Tsar Nicholas II and King George V
Kaiser Wilhelm II
“Wilhelm’s left arm was damaged during birth; throughout his life he could not dress or cut his food without help. He was jocular but cold and arrogant and prone to flattery. He loved military uniforms and practiced his ‘fierce’ look for photographers. Alas, Ms. Carter writes, quoting a German general, Wilhelm could not ‘lead three soldiers over a gutter.’
“A world-class narcissist, Wilhelm had an inane opinion about everything. ‘He would personally inform the Norwegian composer Edvard Grieg that he was conducting Peer Gynt all wrong,’ Ms. Carter writes, and ‘tell Richard Strauss that modern composition was “detestable” and he was “one of the worst.” ‘
“George was a dull mediocrity — he feared clever people and intellectuals, calling them ‘eyebrows’ — who spent much of his time as an adult collecting stamps and shooting. He didn’t mix with interesting people, spoke no foreign languages and had what Ms. Carter calls a ‘barking temper.’ He sulked if he was not allowed to win at tennis.
“Nicholas grew up, even by the standards of European royalty, in almost unimaginable luxury — Ms. Carter describes a childhood spent in ‘a series of snow-covered palaces.’ His family’s pile outside St. Petersburg contained 900 rooms. ‘One estimate put the number of royal servants across the Romanovs’ palaces at 15,000,’ she writes. Nicholas called the secret police who guarded him ‘naturalists’ because they were always leaping from behind trees.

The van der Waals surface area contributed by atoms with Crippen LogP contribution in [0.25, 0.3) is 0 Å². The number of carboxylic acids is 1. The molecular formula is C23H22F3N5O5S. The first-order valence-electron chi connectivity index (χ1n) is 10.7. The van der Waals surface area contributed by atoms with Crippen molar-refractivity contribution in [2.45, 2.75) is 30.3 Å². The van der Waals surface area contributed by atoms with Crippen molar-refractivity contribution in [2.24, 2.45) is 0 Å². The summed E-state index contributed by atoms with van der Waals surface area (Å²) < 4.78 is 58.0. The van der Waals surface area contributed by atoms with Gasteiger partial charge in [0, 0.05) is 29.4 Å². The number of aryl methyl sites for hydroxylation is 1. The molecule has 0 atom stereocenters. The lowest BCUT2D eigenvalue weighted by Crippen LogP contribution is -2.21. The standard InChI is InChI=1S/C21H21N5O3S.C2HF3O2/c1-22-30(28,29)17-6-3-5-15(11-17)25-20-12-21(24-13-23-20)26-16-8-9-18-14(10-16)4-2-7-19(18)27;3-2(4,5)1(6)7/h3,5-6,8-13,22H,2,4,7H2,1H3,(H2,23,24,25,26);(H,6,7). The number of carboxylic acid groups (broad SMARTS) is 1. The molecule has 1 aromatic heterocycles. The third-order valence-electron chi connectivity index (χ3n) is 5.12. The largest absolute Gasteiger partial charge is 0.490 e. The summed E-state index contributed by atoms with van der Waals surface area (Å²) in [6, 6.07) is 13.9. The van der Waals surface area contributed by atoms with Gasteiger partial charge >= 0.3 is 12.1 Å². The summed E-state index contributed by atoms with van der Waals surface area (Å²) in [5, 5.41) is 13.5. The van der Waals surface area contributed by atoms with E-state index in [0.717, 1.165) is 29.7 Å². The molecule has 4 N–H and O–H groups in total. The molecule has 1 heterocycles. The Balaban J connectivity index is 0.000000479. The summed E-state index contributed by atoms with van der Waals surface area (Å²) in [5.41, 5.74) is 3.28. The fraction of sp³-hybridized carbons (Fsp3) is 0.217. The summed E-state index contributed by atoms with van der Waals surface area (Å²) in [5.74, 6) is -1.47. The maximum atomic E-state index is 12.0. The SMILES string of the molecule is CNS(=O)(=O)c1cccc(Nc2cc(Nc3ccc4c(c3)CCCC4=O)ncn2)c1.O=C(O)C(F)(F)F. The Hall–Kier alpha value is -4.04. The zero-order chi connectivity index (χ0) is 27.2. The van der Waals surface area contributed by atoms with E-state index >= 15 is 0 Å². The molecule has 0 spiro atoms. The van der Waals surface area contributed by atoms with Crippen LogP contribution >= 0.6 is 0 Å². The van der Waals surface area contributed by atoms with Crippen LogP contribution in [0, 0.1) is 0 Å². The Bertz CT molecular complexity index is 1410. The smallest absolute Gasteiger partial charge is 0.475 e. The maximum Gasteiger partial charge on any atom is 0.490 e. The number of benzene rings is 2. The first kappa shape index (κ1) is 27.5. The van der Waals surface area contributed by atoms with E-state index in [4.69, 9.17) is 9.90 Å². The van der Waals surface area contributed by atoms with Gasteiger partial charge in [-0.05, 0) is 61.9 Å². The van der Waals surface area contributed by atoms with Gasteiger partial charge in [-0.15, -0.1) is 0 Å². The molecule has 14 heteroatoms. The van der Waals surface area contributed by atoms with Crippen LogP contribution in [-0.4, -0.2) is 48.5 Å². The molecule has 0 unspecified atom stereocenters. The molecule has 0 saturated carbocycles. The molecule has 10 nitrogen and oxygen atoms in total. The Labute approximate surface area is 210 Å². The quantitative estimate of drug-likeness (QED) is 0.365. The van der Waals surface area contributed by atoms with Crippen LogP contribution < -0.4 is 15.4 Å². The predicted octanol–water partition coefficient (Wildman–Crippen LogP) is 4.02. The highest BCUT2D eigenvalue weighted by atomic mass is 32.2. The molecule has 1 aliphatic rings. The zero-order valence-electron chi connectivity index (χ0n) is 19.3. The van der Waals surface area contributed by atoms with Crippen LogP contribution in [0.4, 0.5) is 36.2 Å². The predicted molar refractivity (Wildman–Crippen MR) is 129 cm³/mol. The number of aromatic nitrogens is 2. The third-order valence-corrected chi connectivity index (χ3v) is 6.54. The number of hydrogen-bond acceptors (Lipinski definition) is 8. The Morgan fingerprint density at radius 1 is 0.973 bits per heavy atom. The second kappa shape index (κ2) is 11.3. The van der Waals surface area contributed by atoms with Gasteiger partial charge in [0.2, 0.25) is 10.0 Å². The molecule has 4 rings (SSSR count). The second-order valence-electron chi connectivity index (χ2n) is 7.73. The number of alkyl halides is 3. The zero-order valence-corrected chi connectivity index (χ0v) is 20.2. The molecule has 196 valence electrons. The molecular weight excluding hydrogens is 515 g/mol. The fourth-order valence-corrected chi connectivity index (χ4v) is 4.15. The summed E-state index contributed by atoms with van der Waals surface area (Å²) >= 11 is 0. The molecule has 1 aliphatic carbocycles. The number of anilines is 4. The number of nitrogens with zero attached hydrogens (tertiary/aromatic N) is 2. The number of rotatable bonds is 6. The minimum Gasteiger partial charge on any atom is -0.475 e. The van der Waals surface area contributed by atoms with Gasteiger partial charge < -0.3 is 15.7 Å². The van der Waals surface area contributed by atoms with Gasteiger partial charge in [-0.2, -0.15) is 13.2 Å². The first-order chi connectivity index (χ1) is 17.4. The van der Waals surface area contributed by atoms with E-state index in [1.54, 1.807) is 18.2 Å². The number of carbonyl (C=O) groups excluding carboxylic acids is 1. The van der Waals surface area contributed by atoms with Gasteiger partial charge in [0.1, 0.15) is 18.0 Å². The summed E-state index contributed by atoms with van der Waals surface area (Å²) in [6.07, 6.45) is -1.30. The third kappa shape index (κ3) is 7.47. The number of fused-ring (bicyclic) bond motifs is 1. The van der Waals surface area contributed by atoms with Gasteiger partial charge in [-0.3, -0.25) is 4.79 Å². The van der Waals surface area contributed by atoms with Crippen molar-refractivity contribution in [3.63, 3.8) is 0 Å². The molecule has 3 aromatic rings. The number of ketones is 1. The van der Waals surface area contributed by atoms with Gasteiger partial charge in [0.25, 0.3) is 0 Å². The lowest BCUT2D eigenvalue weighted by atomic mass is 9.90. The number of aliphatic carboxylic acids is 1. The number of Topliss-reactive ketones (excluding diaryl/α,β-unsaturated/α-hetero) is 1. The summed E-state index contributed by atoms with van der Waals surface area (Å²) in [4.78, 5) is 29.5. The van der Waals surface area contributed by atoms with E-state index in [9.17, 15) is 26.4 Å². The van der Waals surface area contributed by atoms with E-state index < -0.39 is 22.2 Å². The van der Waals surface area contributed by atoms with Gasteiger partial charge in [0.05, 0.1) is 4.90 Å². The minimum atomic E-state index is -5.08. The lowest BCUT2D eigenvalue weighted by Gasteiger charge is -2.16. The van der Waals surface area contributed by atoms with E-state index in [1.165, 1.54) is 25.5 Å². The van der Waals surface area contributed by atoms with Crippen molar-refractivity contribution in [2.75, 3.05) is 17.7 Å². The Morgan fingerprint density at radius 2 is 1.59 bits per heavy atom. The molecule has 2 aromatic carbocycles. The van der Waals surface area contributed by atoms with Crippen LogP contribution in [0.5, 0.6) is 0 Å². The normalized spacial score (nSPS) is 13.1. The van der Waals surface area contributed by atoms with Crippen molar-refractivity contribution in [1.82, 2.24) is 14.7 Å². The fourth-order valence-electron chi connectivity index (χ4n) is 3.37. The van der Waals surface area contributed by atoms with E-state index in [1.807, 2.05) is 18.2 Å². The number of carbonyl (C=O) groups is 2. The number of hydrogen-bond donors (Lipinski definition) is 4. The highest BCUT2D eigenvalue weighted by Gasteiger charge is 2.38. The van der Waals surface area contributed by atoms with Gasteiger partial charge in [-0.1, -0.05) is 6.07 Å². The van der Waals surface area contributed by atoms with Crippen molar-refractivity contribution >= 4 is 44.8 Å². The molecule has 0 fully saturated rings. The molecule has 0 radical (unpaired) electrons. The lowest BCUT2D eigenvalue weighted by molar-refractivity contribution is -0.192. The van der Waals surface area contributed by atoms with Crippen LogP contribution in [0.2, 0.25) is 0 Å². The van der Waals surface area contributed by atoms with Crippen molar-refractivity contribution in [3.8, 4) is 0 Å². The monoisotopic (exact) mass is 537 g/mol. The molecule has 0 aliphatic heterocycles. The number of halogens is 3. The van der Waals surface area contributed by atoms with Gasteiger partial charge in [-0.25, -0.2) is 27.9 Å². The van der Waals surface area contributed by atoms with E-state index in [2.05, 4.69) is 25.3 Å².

“Nicholas loved rural life, so much so that he quickly fell out of touch with his country and had little idea of the changes that were sweeping over it. He too was an obsessive hunter: ‘667 dead creatures for 1596 shots fired,’ he noted one day in 1893.
“Ms. Carter writes incisively about the overlapping events that led to the Great War and a changed world. It was not a good time to be a king — or a kaiser or czar. New winds were whipping on the political stage. In England the statesman David Lloyd George was an especially articulate class warrior, declaring: ‘All down history nine-tenths of mankind have been grinding corn for the remaining tenth and have been paid with husks and bidden to thank god they had the husks.’ People listened. They paid attention, too, to their increasingly unfettered press. The London newspaper The Daily Mail, Ms. Carter points out, ‘would identify Germany as Britain’s key enemy well before the British government did.’
“The real tragedy was that neither George, Nicholas nor Wilhelm was built to adapt to a changing world; their time was evaporating. ‘As great mass movements took hold of Europe,’ Ms. Carter observes, ‘the courts and their kings cleaved to the past, set up high walls of etiquette to keep the world out and defined themselves through form, dress and precedence.'”
—Dwight Garner, New York Times review of Miranda Carter’s George, Nicholas and Wilhelm: Three Royal Cousins and the Road to World War I